Jesus' vindication involves the exercise of God's power bringing him to life in a new, glorified state. After the discovery of the empty tomb (vv. 1-12), Luke narrates the conversation with the Emmaus-bound disciples, an account unique to him (vv. 13-35). Then follows the Gospel's closing scene, where Jesus visits the disciples (vv. 36-53). This final visit also is unique to Luke. Here Jesus appears to them (vv. 36-43) before giving them final instructions and departing (vv. 44-53).
A key feature of this section is the note of surprise among the disciples that Jesus is raised. Among the women, the disciples and the Emmaus travelers there is no hint that resurrection was anticipated. Such surprise is important, because it shows that even Jesus' own followers had to be convinced of his resurrection. They were not a gullible group that simply took resurrection as a given. Their surprise itself might seem strange, given Jesus' predictions of his resurrection as early as 9:22. But as late as 18:34, it is clear that the disciples never grasped the point of what Jesus was promising.
God's power underlies Jesus' resurrection. In addition, Scripture's claim (24:44-47), Jesus' promise (24:5-7), the angelic messengers' testimony (24:3-5, 23) and the testimony of disciples, both men and women, make up an impressive range of witnesses to this event (24:1-35). God's power stands behind the resurrection, because a passive verbal idea points to God's being responsible for it. This event is part of the reassurance Luke promised Theophilus in 1:1-4. The resurrection leads to the ascension and the events that grow from it.
As we come to the end of the Gospel, it is important to recall that Luke is only half finished with his story. The sequel comes in Acts. The resurrection-ascension is the link between the two volumes. That Luke regards the ascension as crucial is clear from Peter's speech in Acts 2. Now that Jesus is raised and seated at God's right hand, the mediating Ruler at the Father's side can pour out the blessing of God's Spirit (Acts 2:30-36). As the first ten chapters of Acts will make clear, the gospel can go to all because Jesus is Lord of all. The apostle Paul becomes the supreme example of a mission to all of humanity.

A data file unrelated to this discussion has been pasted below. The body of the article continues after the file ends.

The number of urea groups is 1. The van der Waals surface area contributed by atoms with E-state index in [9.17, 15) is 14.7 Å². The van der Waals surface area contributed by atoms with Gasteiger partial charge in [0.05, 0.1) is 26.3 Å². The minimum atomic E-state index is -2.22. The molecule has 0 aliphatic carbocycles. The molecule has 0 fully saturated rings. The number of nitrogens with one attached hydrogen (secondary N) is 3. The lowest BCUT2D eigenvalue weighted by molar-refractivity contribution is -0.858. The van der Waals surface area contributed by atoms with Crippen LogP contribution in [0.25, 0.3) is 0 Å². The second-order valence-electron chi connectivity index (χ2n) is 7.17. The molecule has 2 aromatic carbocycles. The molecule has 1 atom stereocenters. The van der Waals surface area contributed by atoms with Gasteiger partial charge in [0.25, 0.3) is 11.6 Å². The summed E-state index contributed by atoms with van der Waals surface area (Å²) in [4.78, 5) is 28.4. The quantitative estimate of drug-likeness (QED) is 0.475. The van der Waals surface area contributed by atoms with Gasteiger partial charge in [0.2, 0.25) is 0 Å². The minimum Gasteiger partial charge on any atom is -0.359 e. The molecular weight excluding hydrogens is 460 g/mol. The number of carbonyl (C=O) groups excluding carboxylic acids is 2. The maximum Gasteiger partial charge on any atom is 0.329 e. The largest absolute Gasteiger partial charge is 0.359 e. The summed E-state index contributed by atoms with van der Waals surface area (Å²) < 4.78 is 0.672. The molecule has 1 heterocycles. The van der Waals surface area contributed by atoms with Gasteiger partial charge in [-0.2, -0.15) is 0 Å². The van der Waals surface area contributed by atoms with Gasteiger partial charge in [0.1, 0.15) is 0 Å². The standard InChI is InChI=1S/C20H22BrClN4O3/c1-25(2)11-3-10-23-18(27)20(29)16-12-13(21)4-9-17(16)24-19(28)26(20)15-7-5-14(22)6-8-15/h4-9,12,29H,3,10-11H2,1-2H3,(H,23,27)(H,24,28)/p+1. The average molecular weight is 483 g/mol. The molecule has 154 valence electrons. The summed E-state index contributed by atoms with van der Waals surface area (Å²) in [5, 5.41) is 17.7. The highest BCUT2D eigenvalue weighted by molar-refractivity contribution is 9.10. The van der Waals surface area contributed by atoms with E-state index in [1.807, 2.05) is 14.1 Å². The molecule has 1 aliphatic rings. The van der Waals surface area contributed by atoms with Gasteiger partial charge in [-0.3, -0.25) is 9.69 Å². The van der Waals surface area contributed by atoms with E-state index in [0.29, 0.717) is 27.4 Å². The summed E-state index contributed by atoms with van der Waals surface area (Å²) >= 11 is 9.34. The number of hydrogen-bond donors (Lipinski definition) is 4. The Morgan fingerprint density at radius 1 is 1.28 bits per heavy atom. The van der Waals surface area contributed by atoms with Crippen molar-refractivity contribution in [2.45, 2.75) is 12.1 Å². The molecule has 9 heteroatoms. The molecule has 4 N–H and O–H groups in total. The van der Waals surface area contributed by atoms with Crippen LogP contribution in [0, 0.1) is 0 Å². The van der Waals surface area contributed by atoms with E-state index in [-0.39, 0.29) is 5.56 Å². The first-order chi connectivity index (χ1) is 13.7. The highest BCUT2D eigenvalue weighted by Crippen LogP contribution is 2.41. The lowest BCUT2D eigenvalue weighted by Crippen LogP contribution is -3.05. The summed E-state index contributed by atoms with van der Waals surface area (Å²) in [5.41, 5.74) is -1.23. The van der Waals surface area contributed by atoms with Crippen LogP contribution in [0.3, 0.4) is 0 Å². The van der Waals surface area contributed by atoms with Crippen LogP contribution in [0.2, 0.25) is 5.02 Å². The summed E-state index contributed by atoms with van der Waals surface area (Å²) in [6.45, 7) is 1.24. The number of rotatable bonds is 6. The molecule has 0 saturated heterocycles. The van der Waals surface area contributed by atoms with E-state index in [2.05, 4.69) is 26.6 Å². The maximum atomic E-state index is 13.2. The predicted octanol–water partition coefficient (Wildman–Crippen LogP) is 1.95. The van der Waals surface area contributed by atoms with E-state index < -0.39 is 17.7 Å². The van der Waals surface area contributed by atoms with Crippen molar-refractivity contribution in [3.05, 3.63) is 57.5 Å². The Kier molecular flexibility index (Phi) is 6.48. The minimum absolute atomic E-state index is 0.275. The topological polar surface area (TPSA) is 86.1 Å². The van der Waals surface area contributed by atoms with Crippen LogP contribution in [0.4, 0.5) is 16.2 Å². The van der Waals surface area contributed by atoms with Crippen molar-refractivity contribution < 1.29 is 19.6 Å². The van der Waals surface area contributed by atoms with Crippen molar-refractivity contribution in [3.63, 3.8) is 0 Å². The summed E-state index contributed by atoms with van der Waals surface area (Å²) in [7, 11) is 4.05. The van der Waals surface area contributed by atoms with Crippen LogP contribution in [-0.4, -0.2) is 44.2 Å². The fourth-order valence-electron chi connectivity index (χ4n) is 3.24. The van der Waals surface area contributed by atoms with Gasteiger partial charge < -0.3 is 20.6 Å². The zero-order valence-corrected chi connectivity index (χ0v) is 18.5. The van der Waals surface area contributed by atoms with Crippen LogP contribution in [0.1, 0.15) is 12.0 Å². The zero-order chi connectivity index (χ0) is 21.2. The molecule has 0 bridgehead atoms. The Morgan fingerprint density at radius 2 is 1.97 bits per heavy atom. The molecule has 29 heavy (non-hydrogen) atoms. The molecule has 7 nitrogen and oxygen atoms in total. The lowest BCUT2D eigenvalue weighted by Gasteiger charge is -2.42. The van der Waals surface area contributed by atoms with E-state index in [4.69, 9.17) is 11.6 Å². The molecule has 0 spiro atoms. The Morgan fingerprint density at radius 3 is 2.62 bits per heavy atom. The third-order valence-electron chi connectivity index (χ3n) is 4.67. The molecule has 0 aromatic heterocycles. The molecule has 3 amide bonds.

IVP New Testament Commentaries are made available by the generosity of InterVarsity Press.
Step 1 - Create an account or log in to start your free trial.
Starting your free trial of Bible Gateway Plus is easy. You’re already logged in with your Bible Gateway account. The next step is to enter your payment information. Your credit card won’t be charged until the trial period is over. You can cancel anytime during the trial period.
Click the button below to continue.
Step 1 - Create an account or log in to start your subscription.
You’ve already claimed your free trial of Bible Gateway Plus. To subscribe at our regular subscription rate of $3.99/month, click the button below.
Upgrade to remove banner ads and unlock new features!
For the best Bible Gateway experience, consider an upgrade to Bible Gateway Plus. For less than the cost of a latte each month, you'll get reduced banner ads and a huge digital Bible study library. Try it free for 30 days!